This week sees the further expansion of David O. Russell‘s “Silver Linings Playbook,” which since it premiered at TIFF (read our rave review here) has been tipped by many as one of the best films of the year, and a serious year-end awards contender. On one hand, the film, an adaptation of Matthew Quick‘s novel starring Bradley Cooper, Jennifer Lawrence, Robert De Niro, Jacki Weaver and Chris Tucker, is a relatively conventional romantic comedy. On the other, it’s a truthful comedy-drama that tackles one of the last major cinematic taboos — mental illness — in its depiction of bipolar, OCD protagonist Pat (Cooper).
It’s not that the movies don’t take on such issues, but if they do, it tends to be as backstory for an insane serial killer villain, or as the centerpiece of an inspirational biopic (see “A Beautiful Mind,” for instance). So it’s refreshing to see Russell take a grounded, empathetic and moving approach to the lead in his new film, drawing inspiration from experiences with his own son, who suffers from similar afflictions with bipolar disorder as Pat does in “Silver Linings Playbook.”
All that said, Russell’s film isn’t the first to deal with these issues, and with the film hitting theaters tomorrow, we’ve put together a little primer for some of the more memorable takes on mental illness on screen. Some, like “Silver Linings Playbook,” are light hearted. Some are as serious as they get. But all are worth a watch, to varying degrees. Read on below, and let us know your own favorites in the comments section.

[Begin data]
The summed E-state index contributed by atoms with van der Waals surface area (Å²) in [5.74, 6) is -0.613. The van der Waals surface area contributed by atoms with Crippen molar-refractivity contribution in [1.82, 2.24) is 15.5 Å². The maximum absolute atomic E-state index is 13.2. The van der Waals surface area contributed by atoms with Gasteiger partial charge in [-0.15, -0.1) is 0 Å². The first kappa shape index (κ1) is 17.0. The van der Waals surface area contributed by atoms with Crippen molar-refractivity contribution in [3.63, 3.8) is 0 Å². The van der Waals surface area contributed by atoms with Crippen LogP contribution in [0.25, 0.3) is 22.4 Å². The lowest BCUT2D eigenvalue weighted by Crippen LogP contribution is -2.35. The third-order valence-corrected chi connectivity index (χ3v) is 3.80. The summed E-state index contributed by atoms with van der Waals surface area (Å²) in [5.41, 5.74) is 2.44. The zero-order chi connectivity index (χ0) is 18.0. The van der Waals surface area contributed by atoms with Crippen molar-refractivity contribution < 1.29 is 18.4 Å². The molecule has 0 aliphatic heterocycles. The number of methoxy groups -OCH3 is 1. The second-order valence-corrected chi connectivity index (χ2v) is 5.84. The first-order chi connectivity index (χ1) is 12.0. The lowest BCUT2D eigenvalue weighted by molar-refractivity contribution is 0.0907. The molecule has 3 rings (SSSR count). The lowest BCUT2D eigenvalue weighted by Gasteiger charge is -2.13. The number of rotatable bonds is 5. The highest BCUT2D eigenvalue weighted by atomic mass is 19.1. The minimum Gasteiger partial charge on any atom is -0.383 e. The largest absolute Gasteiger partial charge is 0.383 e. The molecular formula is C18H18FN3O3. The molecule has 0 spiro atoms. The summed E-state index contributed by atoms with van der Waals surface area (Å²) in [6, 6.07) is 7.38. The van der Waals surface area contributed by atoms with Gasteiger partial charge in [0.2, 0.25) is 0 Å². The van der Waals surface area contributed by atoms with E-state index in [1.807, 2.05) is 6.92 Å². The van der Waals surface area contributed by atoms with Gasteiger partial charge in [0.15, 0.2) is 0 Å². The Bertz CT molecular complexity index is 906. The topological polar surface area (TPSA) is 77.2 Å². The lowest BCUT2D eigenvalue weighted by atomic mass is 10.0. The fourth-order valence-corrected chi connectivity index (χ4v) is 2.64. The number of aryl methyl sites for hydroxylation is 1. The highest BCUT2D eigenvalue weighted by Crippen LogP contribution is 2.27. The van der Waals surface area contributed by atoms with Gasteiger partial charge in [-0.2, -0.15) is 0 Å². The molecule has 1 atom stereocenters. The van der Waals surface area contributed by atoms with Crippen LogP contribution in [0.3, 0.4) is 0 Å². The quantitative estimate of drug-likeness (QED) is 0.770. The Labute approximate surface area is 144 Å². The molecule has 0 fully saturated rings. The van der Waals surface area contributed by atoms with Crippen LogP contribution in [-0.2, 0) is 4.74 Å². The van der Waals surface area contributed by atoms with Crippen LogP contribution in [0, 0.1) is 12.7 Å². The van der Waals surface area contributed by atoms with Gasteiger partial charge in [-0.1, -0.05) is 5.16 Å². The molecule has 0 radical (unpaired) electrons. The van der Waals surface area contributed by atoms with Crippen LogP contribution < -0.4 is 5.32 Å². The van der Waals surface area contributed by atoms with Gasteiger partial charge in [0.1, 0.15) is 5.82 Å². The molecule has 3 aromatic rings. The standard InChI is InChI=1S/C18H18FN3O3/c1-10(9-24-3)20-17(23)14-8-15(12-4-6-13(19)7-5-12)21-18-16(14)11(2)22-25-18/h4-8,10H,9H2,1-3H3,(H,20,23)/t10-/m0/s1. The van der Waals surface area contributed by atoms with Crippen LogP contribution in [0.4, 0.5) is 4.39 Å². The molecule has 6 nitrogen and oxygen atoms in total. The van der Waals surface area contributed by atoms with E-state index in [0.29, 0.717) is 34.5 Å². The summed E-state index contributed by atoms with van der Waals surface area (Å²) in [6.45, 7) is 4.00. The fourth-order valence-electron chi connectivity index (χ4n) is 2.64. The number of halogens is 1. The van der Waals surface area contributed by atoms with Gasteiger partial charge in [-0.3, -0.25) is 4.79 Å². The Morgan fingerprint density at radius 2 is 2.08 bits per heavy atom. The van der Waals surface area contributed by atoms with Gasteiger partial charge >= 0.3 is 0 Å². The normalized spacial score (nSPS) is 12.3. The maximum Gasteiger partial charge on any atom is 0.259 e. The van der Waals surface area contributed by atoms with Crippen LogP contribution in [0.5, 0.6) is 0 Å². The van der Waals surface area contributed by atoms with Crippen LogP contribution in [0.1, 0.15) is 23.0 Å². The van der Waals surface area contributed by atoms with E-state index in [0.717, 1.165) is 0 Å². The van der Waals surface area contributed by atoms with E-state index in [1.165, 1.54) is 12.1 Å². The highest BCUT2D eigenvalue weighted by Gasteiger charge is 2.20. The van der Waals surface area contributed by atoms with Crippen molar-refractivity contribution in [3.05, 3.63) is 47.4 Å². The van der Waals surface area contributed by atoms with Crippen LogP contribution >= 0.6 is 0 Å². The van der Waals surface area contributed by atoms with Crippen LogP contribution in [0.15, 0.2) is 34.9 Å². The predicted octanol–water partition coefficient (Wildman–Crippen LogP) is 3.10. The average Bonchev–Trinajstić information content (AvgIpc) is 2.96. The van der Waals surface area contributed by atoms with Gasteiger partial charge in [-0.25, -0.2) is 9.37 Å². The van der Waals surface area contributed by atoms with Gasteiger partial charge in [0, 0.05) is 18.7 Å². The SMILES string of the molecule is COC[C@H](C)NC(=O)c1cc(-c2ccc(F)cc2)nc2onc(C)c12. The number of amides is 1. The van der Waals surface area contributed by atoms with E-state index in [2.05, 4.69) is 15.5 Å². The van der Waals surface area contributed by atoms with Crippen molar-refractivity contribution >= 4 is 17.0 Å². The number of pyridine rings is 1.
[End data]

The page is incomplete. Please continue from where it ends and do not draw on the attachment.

“An Angel At My Table” (1990)
While, Jane Campion‘s 1989’s debut “Sweetie” brought her to international attention and acclaim, further applause came with the following year’s “An Angel At My Table.” A harrowing and yet beautiful biographical and psychological portrayal of the New Zealand poet Janet Frame, the drama, chaptered into thirds, chronicles her poverty-stricken childhood leading up to a misdiagnosis of schizophrenia which lands her in a mental institution for eight electroshock treatments, and then her tentative steps towards something resembling a normal life. While three actresses play Frame at different stages of her life, the picture is anchored by a tremendous performance from underrated Australian character actress Kerry Fox (who was also in Danny Boyle‘s debut “Shallow Grave“) as the adult version of Frame. The film won several prizes at the Venice Film Festival that year, including the Grand Special Jury Prize, and tells its story with great intensity, and yet also with calm, intimate human detail that’s compassionate, but never mawkish. Originally produced as a television miniseries, and running nearly three hours, while it can be trying for some audiences, it’s an absorbing portrait worth enveloping yourself in.
“Clean, Shaven”/”Keane” (1995)/(2004)